4. Wet out the glass by hand with a brush and squeegee, place in a vacuum bag and cure at room temp. The breather absorbs most of the excess resin

5. Wet out the glass by hand with a brush and squeegee



Cloths in order of expense and quality costs are per ~6 oz 50 wide cloth

Carbon fiber cloth Highest stiffness (Tensile strength) (comes in different grades of stiffness) 40-60 $ yard
Kevlar Best impact resistance good Tensile strength 30-40 $ yard
S glass fiberglass very good impact resistance Moderate Tensile strength 30% stronger 15 % stiffer then E glass. 17$ yard
E glass fiberglass Lowest Tensile strength very inexpensive 5.50$ yard

Resin in order of performance

Epoxy 40-75$ gallon
Epoxy resin is known in the marine industry for its incredible toughness and bonding strength. Quality epoxy resins stick to other materials with 2,000-p.s.i. vs. only 500-p.s.i. for vinyl ester resins and even less for polyesters. In areas that must be able to flex and strain WITH the fibers without micro-fracturing, epoxy resins offer much greater capability. Cured epoxy tends to be very resistant to moisture absorption. Epoxy resin will bond dissimilar or already-cured materials which makes repair work that is very reliable and strong. Epoxy actually bonds to all sorts of fibers very well and also offers excellent results in repair-ability when it is used to bond two different materials together. Initally, epoxy resin is much more difficult to work with and requires additional skill by the technicians who handle it.
Vinylester resin
Vinylester resins are stronger than polyester resins and cheaper than epoxy resins. Vinylester resins utilize a polyester resin type of cross-linking molecules in the bonding process. Vinylester is a hybrid form of polyester resin which has been toughened with epoxy molecules within the main moleculer structure. Vinyester resins offer better resistance to moisture absorption than polyester resins but it's downside is in the use of liquid styrene to thin it out (not good to breath that stuff) and its sensitivity to atmospheric moisture and temperature. Sometimes it won't cure if the atmospheric conditions are not right. It also has difficulty in bonding dissimilar and already-cured materials. It is also known that vinylester resins bond very well to fiberglass, but offer a poor bond to kevlar and carbon fibers due to the nature of those two more exotic fibers. Due to the touchy nature of vinylester resin, careful surface preparation is necessary if reasonable adhesion is desired for any repair work.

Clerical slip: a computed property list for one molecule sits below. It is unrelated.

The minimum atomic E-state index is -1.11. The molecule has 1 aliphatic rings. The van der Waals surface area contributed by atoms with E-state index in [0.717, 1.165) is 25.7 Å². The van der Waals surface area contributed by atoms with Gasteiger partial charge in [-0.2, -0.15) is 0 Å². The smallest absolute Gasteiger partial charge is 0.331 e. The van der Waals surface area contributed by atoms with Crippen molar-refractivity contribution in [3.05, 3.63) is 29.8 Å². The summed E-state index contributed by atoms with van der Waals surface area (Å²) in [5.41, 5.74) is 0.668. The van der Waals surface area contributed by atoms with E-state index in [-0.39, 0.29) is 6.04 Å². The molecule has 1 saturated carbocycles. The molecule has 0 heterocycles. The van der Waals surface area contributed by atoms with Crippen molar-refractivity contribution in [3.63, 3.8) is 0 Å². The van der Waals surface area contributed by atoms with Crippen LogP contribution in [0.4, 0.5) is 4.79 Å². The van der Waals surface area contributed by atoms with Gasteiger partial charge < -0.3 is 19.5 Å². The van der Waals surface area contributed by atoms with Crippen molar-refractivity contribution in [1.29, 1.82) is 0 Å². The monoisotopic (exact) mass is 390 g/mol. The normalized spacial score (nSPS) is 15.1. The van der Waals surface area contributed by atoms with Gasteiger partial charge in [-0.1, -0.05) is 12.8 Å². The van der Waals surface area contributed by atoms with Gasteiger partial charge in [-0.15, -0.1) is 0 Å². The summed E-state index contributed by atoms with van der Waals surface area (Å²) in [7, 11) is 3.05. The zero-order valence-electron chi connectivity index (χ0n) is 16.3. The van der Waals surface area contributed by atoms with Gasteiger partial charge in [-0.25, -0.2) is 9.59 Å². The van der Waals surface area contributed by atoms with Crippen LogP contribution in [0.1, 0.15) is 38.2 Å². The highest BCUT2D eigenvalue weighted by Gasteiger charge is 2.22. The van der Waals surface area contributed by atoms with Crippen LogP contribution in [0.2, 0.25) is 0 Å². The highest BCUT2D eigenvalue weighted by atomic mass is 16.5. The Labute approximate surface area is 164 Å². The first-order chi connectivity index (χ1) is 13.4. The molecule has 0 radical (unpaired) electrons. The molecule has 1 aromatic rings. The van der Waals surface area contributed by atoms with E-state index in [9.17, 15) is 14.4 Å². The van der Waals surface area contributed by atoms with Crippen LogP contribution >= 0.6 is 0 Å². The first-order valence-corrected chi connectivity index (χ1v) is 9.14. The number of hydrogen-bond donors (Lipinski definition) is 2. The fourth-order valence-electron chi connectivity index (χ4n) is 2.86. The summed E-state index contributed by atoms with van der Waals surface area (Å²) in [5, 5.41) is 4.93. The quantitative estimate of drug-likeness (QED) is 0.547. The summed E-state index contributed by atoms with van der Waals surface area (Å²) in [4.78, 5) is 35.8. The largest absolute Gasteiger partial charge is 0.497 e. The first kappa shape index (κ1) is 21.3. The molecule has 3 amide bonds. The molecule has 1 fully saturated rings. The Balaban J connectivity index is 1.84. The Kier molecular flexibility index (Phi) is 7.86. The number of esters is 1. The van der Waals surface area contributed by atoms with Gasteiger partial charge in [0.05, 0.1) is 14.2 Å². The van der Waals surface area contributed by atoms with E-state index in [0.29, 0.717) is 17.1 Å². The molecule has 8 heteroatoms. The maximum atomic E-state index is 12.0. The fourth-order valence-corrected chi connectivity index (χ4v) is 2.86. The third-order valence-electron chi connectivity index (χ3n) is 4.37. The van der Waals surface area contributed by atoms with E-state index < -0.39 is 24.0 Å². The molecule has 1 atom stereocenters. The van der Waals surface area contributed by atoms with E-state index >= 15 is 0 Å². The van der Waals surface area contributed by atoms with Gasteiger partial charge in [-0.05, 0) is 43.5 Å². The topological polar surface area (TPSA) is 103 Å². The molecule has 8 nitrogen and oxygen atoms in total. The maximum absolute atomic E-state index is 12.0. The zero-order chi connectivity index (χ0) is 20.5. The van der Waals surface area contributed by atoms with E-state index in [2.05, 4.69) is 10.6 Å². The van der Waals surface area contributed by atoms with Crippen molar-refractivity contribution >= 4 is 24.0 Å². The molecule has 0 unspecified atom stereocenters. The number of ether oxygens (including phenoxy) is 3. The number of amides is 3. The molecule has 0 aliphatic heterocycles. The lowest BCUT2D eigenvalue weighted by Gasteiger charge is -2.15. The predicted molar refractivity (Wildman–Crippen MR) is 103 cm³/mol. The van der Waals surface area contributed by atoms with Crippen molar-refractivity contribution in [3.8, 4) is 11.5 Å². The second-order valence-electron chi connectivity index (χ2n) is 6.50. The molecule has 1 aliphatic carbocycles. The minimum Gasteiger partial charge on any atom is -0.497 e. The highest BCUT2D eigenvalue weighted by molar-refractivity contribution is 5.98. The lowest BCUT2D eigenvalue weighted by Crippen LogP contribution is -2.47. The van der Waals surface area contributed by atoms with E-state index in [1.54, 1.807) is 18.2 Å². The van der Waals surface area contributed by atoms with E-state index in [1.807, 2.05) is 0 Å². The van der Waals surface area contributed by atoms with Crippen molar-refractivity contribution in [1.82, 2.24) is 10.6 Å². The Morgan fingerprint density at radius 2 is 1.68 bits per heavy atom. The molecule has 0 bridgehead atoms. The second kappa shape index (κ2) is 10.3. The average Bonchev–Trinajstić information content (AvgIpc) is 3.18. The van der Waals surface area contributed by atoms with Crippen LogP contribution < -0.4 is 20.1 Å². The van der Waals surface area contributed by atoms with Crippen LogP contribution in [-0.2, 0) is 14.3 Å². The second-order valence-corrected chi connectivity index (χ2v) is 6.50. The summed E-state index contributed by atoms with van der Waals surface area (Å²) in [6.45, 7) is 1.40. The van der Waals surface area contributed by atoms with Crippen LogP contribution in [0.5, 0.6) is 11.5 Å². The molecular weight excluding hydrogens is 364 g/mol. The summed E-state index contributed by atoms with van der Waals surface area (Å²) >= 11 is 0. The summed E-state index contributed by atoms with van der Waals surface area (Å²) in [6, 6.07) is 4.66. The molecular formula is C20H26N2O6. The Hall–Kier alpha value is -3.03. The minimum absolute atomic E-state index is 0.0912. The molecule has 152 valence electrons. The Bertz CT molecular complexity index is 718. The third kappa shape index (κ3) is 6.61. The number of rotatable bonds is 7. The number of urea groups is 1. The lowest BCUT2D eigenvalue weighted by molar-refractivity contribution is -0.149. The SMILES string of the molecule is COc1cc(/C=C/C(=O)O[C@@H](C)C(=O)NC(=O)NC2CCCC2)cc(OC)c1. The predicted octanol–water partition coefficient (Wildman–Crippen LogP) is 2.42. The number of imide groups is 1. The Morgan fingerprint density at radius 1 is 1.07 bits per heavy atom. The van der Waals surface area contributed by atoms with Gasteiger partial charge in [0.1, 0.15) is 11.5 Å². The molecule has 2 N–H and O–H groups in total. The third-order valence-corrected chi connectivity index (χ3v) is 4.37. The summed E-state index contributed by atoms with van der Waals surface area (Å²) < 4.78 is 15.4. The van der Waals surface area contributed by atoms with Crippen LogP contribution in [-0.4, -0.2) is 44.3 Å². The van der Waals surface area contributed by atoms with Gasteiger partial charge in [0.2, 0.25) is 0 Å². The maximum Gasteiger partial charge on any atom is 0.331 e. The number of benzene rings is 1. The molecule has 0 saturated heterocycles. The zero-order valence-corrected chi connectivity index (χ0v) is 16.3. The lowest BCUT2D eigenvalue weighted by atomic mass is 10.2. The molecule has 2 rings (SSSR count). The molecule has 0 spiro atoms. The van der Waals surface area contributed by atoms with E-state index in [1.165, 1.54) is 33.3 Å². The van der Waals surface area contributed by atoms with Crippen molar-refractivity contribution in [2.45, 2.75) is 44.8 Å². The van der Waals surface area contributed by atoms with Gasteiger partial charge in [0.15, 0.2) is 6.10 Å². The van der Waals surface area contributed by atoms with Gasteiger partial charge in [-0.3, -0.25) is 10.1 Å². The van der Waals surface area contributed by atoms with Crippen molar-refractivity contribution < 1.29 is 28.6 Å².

Poly ester is the cheapest resin available in the marine industry and offers the poorest adhesion, has the highest water absorption, highest shrinkage, and high VOC's. Polyester resin is only compatible with fiberglass fibers and is best suited to building things that are not weight sensitive.

Outer coverings. There are 2 choices gel coat, and paint.
Good paint is tougher and lighter but not as thick. Awlgrip is an excellent product for usage but it is nasty stuff. Harder to match repairs.
Gel coat is cheaper and thicker so it can be scraped a bit without exposing the skin. Easier to repair small patches, hard to refinish a whole boat.

Back to work


You lost me at wet layup.

Re: pitchpoling capricorns? [Re: waterbug_wpb] #85921
10/06/06 12:07 PM
10/06/06 12:07 PM
Joined: Jun 2001
Posts: 12,310
South Carolina
Jake Offline
Carpal Tunnel
Jake  Offline
Carpal Tunnel

Joined: Jun 2001
Posts: 12,310
South Carolina
Quote
So, what are the most common manufacture methods for high performance cats these days? Not being a builder, I've only heard about:

Foam core layup
Vacuum molding
Resin Infusion (I'll have to look that up)
Resin impregnated wood

I'm sure I just offended just about every builder, but a HELPFUL discussion on construction methods may help us commoners.

And before I get the flame-fest... I'm doing a search..


Ouch....

OK...manufacturing methods for producing a catamaran (or anything) from a female mold can fall into two basic categories. Hand Laid or Vacuum Bagged. "Foam Core" is about having foam between layers of fiberglass and you can build a boat with foam core construction using either method.